Kansas is still a red state.

Given the results of the August 2nd primary Democrats anticipated a very strong election cycle for them in Kansas. It did not materialize. Overall, Republicans were victorious at every level save for some local races. All four Republican incumbents to Congress were re-elected, Jerry Moran to the Senate and the 1st, 2nd and 4th District Congressmen all retained their seats.

Republicans also swept all four seats on the State Board of Education. The driving force here appears to be the feeling among many parents that schools are spending more time indoctrinating their children into leftist ideology than focusing on solid educational goals. Certainly, the data on achievement tests in Kansas bears that out. The Kansas Policy Institute monitors the state assessment scores and translates those into A to F scores. Based on those rankings 44.5% of Kansas schools received either a D or F ranking. Add the C’s into that equation and 92% received a C or lower score.

Save for the gubernatorial contest, Republicans also took every statewide contest including a win by controversial Attorney

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Kris Kobach

General candidate Kris Kobach. Indeed, Kobach received almost 29,000 votes more than gubernatorial candidate Derek Schmidt. Both Secretary of State Scott Schwab and Insurance Commissioner Vickie Schmidt were incumbents and Treasurer candidate Steve Johnson, a former state rep, was the House number cruncher. None were controversial and indeed, Vickie Schmidt even made some Democrat endorsement lists.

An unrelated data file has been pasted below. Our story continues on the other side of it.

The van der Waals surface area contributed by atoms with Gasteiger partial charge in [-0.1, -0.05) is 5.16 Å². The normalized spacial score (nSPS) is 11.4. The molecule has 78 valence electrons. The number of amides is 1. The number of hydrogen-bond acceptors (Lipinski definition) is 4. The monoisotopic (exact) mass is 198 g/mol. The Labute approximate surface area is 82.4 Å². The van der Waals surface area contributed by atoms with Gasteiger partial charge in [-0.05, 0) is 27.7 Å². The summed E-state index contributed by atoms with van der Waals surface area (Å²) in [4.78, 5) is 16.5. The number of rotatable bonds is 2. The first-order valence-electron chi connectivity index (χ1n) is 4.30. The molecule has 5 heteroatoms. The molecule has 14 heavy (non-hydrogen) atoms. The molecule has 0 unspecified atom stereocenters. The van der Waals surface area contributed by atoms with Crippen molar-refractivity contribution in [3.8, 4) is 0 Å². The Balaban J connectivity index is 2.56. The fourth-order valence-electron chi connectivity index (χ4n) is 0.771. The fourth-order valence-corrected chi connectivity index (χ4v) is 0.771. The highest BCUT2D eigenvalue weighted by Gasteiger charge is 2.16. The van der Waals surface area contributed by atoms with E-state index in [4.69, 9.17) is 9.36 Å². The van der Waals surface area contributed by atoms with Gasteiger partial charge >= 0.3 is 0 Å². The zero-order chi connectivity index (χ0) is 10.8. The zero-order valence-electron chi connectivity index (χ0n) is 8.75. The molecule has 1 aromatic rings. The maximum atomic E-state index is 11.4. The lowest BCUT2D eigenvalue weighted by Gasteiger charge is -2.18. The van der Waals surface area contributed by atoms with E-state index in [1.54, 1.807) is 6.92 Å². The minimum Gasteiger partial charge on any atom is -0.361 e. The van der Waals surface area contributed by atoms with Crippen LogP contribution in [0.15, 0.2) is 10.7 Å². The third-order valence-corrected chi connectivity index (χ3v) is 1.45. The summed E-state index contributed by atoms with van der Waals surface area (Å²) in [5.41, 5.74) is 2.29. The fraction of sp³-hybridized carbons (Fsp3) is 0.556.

Democrats also focused on eliminating the Republican supermajority in the Kansas House. Several races were targeted and yet Republicans retained a one-vote super majority margin. Ironically, the balance of victory came with the election of Mike Thompson, a Wyandotte County Republican who distanced himself from the local party and focused on local Bonner Springs relationships instead.

Where Republicans failed.

There were three significant losses for Kansas Republicans, the loss of Johnson County as a Republican stronghold, the continuing loss of the 3rd District Congressional seat and the loss, again, of the governor’s mansion. Of the three, two were inevitable while one was not.

Earlier this year the Kansas legislature received some notoriety for what was clearly gerrymandering in an attempt to retake the 3rd District Congressional seat. In order to reduce the number of Democrat votes in the 3rd District, the legislature split heavily Democrat Wyandotte County down the middle using Interstate 70 as the dividing line. The northern half was then placed in the 2nd District while the southern half remained in the 3rd District. Had they taken the time to chat with longtime political analyst, Dwight Sutherland they might have saved themselves both embarrassment and the fact that they may have put the 2nd District into play.